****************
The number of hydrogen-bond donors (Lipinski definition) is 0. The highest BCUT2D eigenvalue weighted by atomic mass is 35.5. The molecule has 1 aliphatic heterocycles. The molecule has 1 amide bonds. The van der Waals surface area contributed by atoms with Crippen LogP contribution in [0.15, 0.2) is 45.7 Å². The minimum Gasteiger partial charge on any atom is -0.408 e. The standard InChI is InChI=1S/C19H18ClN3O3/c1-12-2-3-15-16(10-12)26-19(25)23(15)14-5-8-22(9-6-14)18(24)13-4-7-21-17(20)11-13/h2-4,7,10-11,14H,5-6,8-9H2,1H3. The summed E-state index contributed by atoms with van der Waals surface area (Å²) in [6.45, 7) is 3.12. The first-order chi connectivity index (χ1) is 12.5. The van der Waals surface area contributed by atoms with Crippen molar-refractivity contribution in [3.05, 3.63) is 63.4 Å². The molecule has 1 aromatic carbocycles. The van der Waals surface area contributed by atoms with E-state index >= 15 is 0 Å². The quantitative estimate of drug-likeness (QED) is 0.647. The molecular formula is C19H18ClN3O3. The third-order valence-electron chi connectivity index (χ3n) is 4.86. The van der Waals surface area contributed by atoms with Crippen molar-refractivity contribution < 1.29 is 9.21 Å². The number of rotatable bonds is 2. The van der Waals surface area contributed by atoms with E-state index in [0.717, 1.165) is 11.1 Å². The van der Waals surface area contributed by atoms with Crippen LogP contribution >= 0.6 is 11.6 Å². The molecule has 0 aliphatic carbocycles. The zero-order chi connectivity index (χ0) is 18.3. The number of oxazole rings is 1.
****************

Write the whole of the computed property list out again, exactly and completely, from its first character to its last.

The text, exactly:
The number of hydrogen-bond donors (Lipinski definition) is 0. The highest BCUT2D eigenvalue weighted by atomic mass is 35.5. The molecule has 1 aliphatic heterocycles. The molecule has 1 amide bonds. The van der Waals surface area contributed by atoms with Crippen LogP contribution in [0.15, 0.2) is 45.7 Å². The minimum Gasteiger partial charge on any atom is -0.408 e. The standard InChI is InChI=1S/C19H18ClN3O3/c1-12-2-3-15-16(10-12)26-19(25)23(15)14-5-8-22(9-6-14)18(24)13-4-7-21-17(20)11-13/h2-4,7,10-11,14H,5-6,8-9H2,1H3. The summed E-state index contributed by atoms with van der Waals surface area (Å²) in [6.45, 7) is 3.12. The first-order chi connectivity index (χ1) is 12.5. The van der Waals surface area contributed by atoms with Crippen molar-refractivity contribution in [3.05, 3.63) is 63.4 Å². The molecule has 1 aromatic carbocycles. The van der Waals surface area contributed by atoms with E-state index >= 15 is 0 Å². The quantitative estimate of drug-likeness (QED) is 0.647. The molecular formula is C19H18ClN3O3. The third-order valence-electron chi connectivity index (χ3n) is 4.86. The van der Waals surface area contributed by atoms with Crippen molar-refractivity contribution < 1.29 is 9.21 Å². The number of rotatable bonds is 2. The van der Waals surface area contributed by atoms with E-state index in [0.717, 1.165) is 11.1 Å². The van der Waals surface area contributed by atoms with Crippen LogP contribution >= 0.6 is 11.6 Å². The molecule has 0 aliphatic carbocycles. The zero-order chi connectivity index (χ0) is 18.3. The number of oxazole rings is 1.